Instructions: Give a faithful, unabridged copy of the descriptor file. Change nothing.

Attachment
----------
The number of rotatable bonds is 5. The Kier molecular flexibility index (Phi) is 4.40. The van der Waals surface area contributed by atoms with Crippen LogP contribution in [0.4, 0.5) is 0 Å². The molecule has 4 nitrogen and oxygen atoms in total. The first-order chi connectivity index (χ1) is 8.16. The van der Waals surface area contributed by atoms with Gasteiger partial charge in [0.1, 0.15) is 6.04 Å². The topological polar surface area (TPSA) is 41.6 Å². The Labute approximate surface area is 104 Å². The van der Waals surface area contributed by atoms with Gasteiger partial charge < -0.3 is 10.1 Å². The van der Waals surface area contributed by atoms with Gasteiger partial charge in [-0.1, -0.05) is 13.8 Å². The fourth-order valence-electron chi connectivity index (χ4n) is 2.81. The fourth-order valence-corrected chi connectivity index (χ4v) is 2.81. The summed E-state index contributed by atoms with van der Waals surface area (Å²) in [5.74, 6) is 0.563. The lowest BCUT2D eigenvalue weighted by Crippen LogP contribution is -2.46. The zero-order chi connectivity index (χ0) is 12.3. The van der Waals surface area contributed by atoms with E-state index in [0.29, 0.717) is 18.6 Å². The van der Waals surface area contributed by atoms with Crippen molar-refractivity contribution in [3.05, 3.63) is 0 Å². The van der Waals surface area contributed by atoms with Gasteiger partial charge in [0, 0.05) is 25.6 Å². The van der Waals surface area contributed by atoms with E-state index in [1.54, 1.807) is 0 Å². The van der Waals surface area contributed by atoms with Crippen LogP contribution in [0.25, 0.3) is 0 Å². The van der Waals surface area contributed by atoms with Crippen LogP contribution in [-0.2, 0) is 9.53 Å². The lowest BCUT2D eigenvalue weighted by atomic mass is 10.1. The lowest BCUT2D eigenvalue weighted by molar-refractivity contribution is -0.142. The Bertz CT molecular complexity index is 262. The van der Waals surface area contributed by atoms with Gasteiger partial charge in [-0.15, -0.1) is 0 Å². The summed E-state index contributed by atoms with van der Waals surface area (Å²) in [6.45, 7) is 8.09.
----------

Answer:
The number of rotatable bonds is 5. The Kier molecular flexibility index (Phi) is 4.40. The van der Waals surface area contributed by atoms with Crippen LogP contribution in [0.4, 0.5) is 0 Å². The molecule has 4 nitrogen and oxygen atoms in total. The first-order chi connectivity index (χ1) is 8.16. The van der Waals surface area contributed by atoms with Gasteiger partial charge in [0.1, 0.15) is 6.04 Å². The topological polar surface area (TPSA) is 41.6 Å². The Labute approximate surface area is 104 Å². The van der Waals surface area contributed by atoms with Gasteiger partial charge < -0.3 is 10.1 Å². The van der Waals surface area contributed by atoms with Gasteiger partial charge in [-0.1, -0.05) is 13.8 Å². The fourth-order valence-electron chi connectivity index (χ4n) is 2.81. The fourth-order valence-corrected chi connectivity index (χ4v) is 2.81. The summed E-state index contributed by atoms with van der Waals surface area (Å²) in [5.74, 6) is 0.563. The lowest BCUT2D eigenvalue weighted by Crippen LogP contribution is -2.46. The zero-order chi connectivity index (χ0) is 12.3. The van der Waals surface area contributed by atoms with E-state index in [0.29, 0.717) is 18.6 Å². The van der Waals surface area contributed by atoms with Crippen molar-refractivity contribution in [3.05, 3.63) is 0 Å². The van der Waals surface area contributed by atoms with Gasteiger partial charge in [0, 0.05) is 25.6 Å². The van der Waals surface area contributed by atoms with E-state index in [1.54, 1.807) is 0 Å². The van der Waals surface area contributed by atoms with Crippen LogP contribution in [0.25, 0.3) is 0 Å². The van der Waals surface area contributed by atoms with Crippen LogP contribution in [-0.2, 0) is 9.53 Å². The lowest BCUT2D eigenvalue weighted by atomic mass is 10.1. The lowest BCUT2D eigenvalue weighted by molar-refractivity contribution is -0.142. The Bertz CT molecular complexity index is 262. The van der Waals surface area contributed by atoms with Gasteiger partial charge in [-0.15, -0.1) is 0 Å². The summed E-state index contributed by atoms with van der Waals surface area (Å²) in [6.45, 7) is 8.09.